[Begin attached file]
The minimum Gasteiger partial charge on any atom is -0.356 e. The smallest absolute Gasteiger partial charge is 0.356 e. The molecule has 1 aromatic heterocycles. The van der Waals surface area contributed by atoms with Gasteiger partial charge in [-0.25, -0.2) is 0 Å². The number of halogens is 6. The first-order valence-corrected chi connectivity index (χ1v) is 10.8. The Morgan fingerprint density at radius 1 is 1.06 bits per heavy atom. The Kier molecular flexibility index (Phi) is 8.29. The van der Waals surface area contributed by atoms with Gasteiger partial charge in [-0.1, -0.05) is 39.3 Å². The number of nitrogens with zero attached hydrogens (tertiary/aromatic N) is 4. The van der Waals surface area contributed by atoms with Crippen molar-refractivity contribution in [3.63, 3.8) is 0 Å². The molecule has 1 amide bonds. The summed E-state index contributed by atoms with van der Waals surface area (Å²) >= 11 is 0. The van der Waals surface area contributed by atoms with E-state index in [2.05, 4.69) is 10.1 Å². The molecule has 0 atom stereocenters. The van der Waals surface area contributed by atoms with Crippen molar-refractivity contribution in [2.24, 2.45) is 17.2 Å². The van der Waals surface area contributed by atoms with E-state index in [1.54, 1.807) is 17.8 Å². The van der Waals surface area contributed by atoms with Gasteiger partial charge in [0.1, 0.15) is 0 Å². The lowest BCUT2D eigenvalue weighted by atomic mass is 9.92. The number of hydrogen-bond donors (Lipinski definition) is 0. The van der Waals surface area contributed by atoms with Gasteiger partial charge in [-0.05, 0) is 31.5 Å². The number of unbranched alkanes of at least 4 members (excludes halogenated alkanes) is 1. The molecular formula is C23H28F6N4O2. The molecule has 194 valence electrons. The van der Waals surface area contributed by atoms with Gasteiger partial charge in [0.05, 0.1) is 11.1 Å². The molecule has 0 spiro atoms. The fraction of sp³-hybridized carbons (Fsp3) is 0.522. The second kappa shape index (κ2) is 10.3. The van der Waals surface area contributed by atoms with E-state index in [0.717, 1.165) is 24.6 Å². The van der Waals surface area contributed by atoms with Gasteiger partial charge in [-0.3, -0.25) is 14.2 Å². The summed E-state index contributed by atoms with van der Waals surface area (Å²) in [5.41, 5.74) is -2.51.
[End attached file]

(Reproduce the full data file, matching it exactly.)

The minimum Gasteiger partial charge on any atom is -0.356 e. The smallest absolute Gasteiger partial charge is 0.356 e. The molecule has 1 aromatic heterocycles. The van der Waals surface area contributed by atoms with Gasteiger partial charge in [-0.25, -0.2) is 0 Å². The number of halogens is 6. The first-order valence-corrected chi connectivity index (χ1v) is 10.8. The Morgan fingerprint density at radius 1 is 1.06 bits per heavy atom. The Kier molecular flexibility index (Phi) is 8.29. The van der Waals surface area contributed by atoms with Gasteiger partial charge in [-0.1, -0.05) is 39.3 Å². The number of nitrogens with zero attached hydrogens (tertiary/aromatic N) is 4. The van der Waals surface area contributed by atoms with Crippen molar-refractivity contribution in [3.63, 3.8) is 0 Å². The molecule has 1 amide bonds. The summed E-state index contributed by atoms with van der Waals surface area (Å²) >= 11 is 0. The van der Waals surface area contributed by atoms with E-state index in [2.05, 4.69) is 10.1 Å². The molecule has 0 atom stereocenters. The van der Waals surface area contributed by atoms with Crippen molar-refractivity contribution in [2.24, 2.45) is 17.2 Å². The van der Waals surface area contributed by atoms with E-state index in [1.54, 1.807) is 17.8 Å². The van der Waals surface area contributed by atoms with Gasteiger partial charge in [0.1, 0.15) is 0 Å². The lowest BCUT2D eigenvalue weighted by atomic mass is 9.92. The number of hydrogen-bond donors (Lipinski definition) is 0. The van der Waals surface area contributed by atoms with Gasteiger partial charge in [-0.05, 0) is 31.5 Å². The number of unbranched alkanes of at least 4 members (excludes halogenated alkanes) is 1. The molecular formula is C23H28F6N4O2. The molecule has 194 valence electrons. The van der Waals surface area contributed by atoms with Gasteiger partial charge in [0.05, 0.1) is 11.1 Å². The molecule has 0 spiro atoms. The fraction of sp³-hybridized carbons (Fsp3) is 0.522. The second kappa shape index (κ2) is 10.3. The van der Waals surface area contributed by atoms with E-state index in [0.717, 1.165) is 24.6 Å². The van der Waals surface area contributed by atoms with Gasteiger partial charge in [-0.3, -0.25) is 14.2 Å². The summed E-state index contributed by atoms with van der Waals surface area (Å²) in [5.41, 5.74) is -2.51.